Gourmet Cattle Farm
Bales of dried grass are compressed into cylindrical shapes called “Roll Bales”. It may be a rare object to see for the first time, but it is a really important resource for cattle to survive in the winter. Roll Bales dotting the fields are also a superb view for tourists in Hokkaido from early summer to autumn. The high quality grass which is grown on the vast plains in the cool weather can support about 400,000 beef cattle and 720,000 dairy cattle in Eastern Hokkaido. Each blade of grass is very small, but is the necessary ingredient to produce top grade beef, milk, cheeses, butter, and ice cream for all across Japan. One key phrase for this cycle is “locally-grown and locally-consumed”.
There are over 30 different kinds of beef produced and only local restaurants know the best way to cook each one. Chefs have to know how to prepare and cook steaks, hamburger patties, shabu-shabu and grilled beef to maximize flavor and texture. It is nice to stay in a hotel that has restaurants that take pride in their beef dishes.
Eastern Hokkaido holds the majority of Japan’s market share in terms of producing dairy products. This includes butter which is necessary for cooking, flavorful and nutritious natural cheeses, powdered and skim milk for sweets and bread, and fresh cream for making butter and ice cream. You can taste the difference in the rich milk, soft-served ice cream, and natural cheeses directly from the Eastern Hokkaido farmers.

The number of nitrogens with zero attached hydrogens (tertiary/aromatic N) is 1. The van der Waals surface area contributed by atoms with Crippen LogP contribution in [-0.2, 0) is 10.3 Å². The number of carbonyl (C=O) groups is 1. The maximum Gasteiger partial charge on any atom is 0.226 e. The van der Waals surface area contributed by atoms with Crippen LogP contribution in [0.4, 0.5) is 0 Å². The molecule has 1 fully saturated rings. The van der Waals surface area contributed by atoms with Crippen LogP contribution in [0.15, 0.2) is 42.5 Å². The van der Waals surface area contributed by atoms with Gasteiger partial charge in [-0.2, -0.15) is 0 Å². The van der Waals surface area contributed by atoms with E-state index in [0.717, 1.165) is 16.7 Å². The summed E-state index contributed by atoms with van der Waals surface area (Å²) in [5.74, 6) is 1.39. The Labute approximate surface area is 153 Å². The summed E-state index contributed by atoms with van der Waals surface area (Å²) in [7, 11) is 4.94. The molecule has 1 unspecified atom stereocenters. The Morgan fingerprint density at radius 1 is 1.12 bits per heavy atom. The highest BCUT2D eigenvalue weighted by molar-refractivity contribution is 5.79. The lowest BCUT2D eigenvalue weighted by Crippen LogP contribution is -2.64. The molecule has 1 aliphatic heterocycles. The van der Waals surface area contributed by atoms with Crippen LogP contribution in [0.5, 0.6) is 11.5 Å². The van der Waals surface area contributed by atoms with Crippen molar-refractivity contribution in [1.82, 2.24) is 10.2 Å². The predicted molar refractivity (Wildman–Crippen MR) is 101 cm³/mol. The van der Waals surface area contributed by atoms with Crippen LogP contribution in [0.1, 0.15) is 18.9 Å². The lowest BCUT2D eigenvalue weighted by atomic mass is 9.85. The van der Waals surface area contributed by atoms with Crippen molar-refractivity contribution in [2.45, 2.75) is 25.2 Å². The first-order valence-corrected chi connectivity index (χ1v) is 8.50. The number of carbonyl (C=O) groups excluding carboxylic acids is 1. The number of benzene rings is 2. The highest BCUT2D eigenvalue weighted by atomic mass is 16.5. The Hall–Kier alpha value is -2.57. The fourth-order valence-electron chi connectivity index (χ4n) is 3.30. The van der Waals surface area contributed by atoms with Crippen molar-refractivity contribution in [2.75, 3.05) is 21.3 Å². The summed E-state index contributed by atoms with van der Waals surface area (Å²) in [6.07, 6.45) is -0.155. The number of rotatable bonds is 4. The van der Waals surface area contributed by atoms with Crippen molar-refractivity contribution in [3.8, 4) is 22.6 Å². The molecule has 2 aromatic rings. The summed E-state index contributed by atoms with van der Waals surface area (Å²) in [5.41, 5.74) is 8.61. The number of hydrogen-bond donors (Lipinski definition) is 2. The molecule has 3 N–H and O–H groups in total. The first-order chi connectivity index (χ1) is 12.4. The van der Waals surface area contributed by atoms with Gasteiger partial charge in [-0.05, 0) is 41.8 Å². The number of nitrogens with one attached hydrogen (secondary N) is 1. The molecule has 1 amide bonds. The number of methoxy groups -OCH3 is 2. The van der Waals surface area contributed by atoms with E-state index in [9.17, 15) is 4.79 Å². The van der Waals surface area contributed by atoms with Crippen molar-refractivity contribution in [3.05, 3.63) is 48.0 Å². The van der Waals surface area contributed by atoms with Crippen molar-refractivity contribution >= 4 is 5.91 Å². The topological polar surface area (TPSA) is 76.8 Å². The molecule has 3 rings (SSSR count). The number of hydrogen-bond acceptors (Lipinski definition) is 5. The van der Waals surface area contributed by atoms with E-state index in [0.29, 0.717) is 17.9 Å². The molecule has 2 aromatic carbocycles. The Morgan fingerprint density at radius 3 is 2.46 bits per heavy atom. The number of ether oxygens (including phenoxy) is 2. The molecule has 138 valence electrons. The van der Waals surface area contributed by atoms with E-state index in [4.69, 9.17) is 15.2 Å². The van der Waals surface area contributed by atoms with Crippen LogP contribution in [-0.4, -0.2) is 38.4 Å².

Visitors to a guest ranch can also feel more closely acquainted with the dairy cattle, especially during milking and making fresh butter.
Gourmet Forest • Mountain • River
In the mountains of Eastern Hokkaido, there is a special feeling from the fresh air compared to in the city. You can feel the fallen leaves on the ground as well as hear the rustling leaves overhead. There is a gentle realization of the vitality and life here. The sun nurtures the delicate ecosystem between the trees, wild vegetables, and forest animals. Fresh-water fish live in the clear streams fed with nutrients from the mountain. The circle of life is an unending cycle here.
Eastern Hokkaido is surrounded by 2 large bodies of water, each with a wide variety of seafood and delicacies. One is the Sea of Okhotsk, which lies between Sakhalin, the Kuril Islands, and the Kamchatka Peninsula and has an abundance of phytoplankton because of the drift ice and cold air. In January and February, it is a challenging season for humans in this region, but it is an ideal time for sea life to thrive. The other one is the Pacific Ocean, the biggest ocean in the world, which in itself is a strait connecting the Bering Sea to the Arctic Ocean. It is a place where the Kuroshio Current […]
When you go to Eastern Hokkaido, you can see the magnificent scenery, as the fields continue off into the distant horizon. Large-scale agricultural projects is not only about improving production efficiency, but also to show a very Hokkaido perspective. The food self-sufficiency rate of Hokkaido is 207%, with Eastern Hokkaido consisting of about half of the prefecture’s agricultural land. Combined with rich volcanic earth and soil, the extreme temperature differences from day to night can bring a wide variety of crops.